The Heisei Era
post date : 2018.01.30
■Shinichi Kitaoka and Takenori Inoki, “30 years of trying to succeed, but failing” Chuokoron, January
In a conversation in Chuokoron with Osaka University Professor Emeritus Takenori Inoki, Japan International Cooperation Agency President Shinichi Kitaoka described the Heisei era, now in its 30th year since beginning in 1989, as a time in which political and administrative reforms were carried out but were ultimately ineffective: “Efforts were made, but ended in failure.”
In response, Inoki described it as a time of “repeated unification and division.” He mentioned how politically, the government changed twice, with the Hosokawa administration in 1993 and the Democratic Party of Japan administration in 2009, and how economically there were three major crises: the collapse of the economic bubble, the Asian financial crisis, and the global financial crisis. As a result, he argued this period only exposed the limits of these systems, and was even traumatic.
Kitaoka stated that efforts were made to make Japan into a “normal country” that handles its defense independently, but “they did not have much success,” and he argued that the “emotional divide” within Japan over Article 9 of the constitution, fundamental to this issue, “still has not been resolved.” Inoki also noted that Japanese people’s thoughts regarding security “have not changed from the prewar mentality, in so much as they are disconnected from reality.”
Kitaoka stated that overall, during the Heisei period Japan failed to carry out any fundamental reforms and continually took short-sighted measures, and so “went from being a first-tier country to a second-tier country in the international community.” He argued that this national attitude was represented in the words of New Party Sakigake leader Masayoshi Takemura: “A country shining brightly despite being small.” However, Kitaoka also stated that even as a second-tier country Japan was still a “big country” with influence on the world, and argued, “We should think about being more independent, based on our own unique decisions.”
■Hiroyuki Itsuki and Eisaku Ide, “Has Japan really become poor?” Chuokoron, January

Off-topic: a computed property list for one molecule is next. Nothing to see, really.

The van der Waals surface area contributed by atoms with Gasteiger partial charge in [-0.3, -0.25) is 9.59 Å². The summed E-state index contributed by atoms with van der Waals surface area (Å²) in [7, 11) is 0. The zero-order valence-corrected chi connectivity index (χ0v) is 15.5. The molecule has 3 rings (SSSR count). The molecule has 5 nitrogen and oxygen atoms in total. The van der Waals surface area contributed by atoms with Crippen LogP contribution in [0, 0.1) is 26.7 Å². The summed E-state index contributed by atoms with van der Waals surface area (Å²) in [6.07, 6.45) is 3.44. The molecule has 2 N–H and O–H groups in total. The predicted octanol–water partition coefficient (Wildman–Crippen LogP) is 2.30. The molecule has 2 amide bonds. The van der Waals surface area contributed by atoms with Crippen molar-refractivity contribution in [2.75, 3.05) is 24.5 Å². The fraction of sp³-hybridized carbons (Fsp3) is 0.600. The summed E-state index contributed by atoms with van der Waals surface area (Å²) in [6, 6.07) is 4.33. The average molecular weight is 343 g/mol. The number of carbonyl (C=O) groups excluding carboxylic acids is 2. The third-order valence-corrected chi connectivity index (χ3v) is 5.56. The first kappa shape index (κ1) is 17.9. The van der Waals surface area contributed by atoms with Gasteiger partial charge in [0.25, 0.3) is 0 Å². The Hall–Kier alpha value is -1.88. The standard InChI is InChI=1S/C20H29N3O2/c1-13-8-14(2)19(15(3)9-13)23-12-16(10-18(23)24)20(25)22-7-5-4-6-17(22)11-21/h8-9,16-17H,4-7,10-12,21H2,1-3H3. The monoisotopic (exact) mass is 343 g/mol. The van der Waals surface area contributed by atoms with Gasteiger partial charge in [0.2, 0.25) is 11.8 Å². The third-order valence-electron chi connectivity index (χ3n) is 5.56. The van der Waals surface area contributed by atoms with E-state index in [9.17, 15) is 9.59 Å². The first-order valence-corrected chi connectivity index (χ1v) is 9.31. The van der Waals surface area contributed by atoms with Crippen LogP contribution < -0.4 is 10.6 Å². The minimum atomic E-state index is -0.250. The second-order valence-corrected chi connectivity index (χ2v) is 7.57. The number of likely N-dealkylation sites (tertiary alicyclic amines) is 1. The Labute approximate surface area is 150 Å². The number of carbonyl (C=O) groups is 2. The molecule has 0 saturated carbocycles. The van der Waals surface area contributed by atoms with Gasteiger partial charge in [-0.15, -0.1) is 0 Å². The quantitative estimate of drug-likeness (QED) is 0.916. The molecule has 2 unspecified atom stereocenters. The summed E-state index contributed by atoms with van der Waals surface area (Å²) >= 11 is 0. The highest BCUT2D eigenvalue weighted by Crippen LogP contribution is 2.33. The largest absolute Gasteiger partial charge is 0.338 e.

In a conversation in Chuokoron with author Hiroyuki Itsuki, Keio University Professor Eisaku Ide argued that recently, Japanese people have stopped realizing that they are poor. He noted that, although Japan ranks around 20th among the 35 member countries of the Organisation for Economic Co-operation and Development for earnings, in the Cabinet Office’s Public Opinion Survey on the Life of the People, 92.1% answered they were in the middle class, with only 4.8% answering they were in the lower class. This indicates a lack of self-awareness regarding poverty. Japan’s relative poverty rate is 15.6%, but 33% of households have an annual income of less than three million yen, and so are struggling. The professor declared, “There are many people who want to believe they are managing to hold on to the lower middle class.”
Ide suggested one reason people lack self-awareness that they are poor is due to most generations in Japan having no “memories of poverty.” He stated that there were still memories of poverty during the economic miracle period, but since those memories are now gone, “Even though standards of living in Japan are being surpassed by more and more other countries…people do not understand what this means, which is the problem.” He also noted that even though Japan is becoming a progressively more unequal society, people are not making any effort to reduce that inequality.
According to Ide, the reason for this is that Japanese people nowadays are “desperately trying to protect their own lifestyle, so they are not expending any energy outwards in efforts to eliminate social inequality or improve society,” and he noted concern over this inward-looking trend. He also argued that with Japan having entered an age of rapid population decline, if systems for mutual assistance and cooperation are not created quickly then “it will be too late.”
*This page was created independently by Foreign Press Center Japan, and does not reflect the opinion of the Japanese government or any other organization.